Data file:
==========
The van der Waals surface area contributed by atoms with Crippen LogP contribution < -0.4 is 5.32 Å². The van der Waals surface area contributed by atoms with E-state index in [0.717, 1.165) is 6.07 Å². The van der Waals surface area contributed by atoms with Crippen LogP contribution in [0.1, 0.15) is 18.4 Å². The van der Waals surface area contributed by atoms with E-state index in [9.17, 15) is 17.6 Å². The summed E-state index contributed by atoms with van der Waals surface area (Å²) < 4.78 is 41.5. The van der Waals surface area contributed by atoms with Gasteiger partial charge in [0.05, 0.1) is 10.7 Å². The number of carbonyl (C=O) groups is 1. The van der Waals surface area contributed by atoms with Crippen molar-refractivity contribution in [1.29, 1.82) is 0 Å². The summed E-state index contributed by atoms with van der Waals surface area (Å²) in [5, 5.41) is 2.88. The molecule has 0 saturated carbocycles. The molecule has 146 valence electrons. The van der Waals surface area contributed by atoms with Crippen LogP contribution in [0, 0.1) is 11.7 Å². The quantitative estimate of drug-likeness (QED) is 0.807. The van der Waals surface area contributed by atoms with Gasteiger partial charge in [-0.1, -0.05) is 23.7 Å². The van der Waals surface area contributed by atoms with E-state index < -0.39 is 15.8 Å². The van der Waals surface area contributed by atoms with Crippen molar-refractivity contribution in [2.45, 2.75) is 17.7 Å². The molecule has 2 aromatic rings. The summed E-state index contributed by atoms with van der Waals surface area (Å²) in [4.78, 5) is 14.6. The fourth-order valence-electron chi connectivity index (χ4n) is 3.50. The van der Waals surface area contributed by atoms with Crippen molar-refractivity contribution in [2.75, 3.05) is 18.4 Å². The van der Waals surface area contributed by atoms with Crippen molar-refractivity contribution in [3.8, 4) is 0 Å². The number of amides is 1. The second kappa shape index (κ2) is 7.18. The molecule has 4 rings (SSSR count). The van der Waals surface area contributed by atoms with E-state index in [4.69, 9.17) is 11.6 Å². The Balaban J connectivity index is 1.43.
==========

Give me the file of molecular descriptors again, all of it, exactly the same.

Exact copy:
The van der Waals surface area contributed by atoms with Crippen LogP contribution < -0.4 is 5.32 Å². The van der Waals surface area contributed by atoms with E-state index in [0.717, 1.165) is 6.07 Å². The van der Waals surface area contributed by atoms with Crippen LogP contribution in [0.1, 0.15) is 18.4 Å². The van der Waals surface area contributed by atoms with E-state index in [9.17, 15) is 17.6 Å². The summed E-state index contributed by atoms with van der Waals surface area (Å²) < 4.78 is 41.5. The van der Waals surface area contributed by atoms with Gasteiger partial charge in [0.05, 0.1) is 10.7 Å². The number of carbonyl (C=O) groups is 1. The van der Waals surface area contributed by atoms with Crippen molar-refractivity contribution in [1.29, 1.82) is 0 Å². The summed E-state index contributed by atoms with van der Waals surface area (Å²) in [5, 5.41) is 2.88. The molecule has 0 saturated carbocycles. The molecule has 146 valence electrons. The van der Waals surface area contributed by atoms with Crippen LogP contribution in [0, 0.1) is 11.7 Å². The quantitative estimate of drug-likeness (QED) is 0.807. The van der Waals surface area contributed by atoms with Gasteiger partial charge in [-0.1, -0.05) is 23.7 Å². The van der Waals surface area contributed by atoms with E-state index < -0.39 is 15.8 Å². The van der Waals surface area contributed by atoms with Crippen molar-refractivity contribution in [2.45, 2.75) is 17.7 Å². The molecule has 2 aromatic rings. The summed E-state index contributed by atoms with van der Waals surface area (Å²) in [4.78, 5) is 14.6. The fourth-order valence-electron chi connectivity index (χ4n) is 3.50. The van der Waals surface area contributed by atoms with Crippen molar-refractivity contribution in [2.75, 3.05) is 18.4 Å². The van der Waals surface area contributed by atoms with Crippen molar-refractivity contribution in [3.8, 4) is 0 Å². The number of amides is 1. The second kappa shape index (κ2) is 7.18. The molecule has 4 rings (SSSR count). The van der Waals surface area contributed by atoms with E-state index in [4.69, 9.17) is 11.6 Å². The Balaban J connectivity index is 1.43.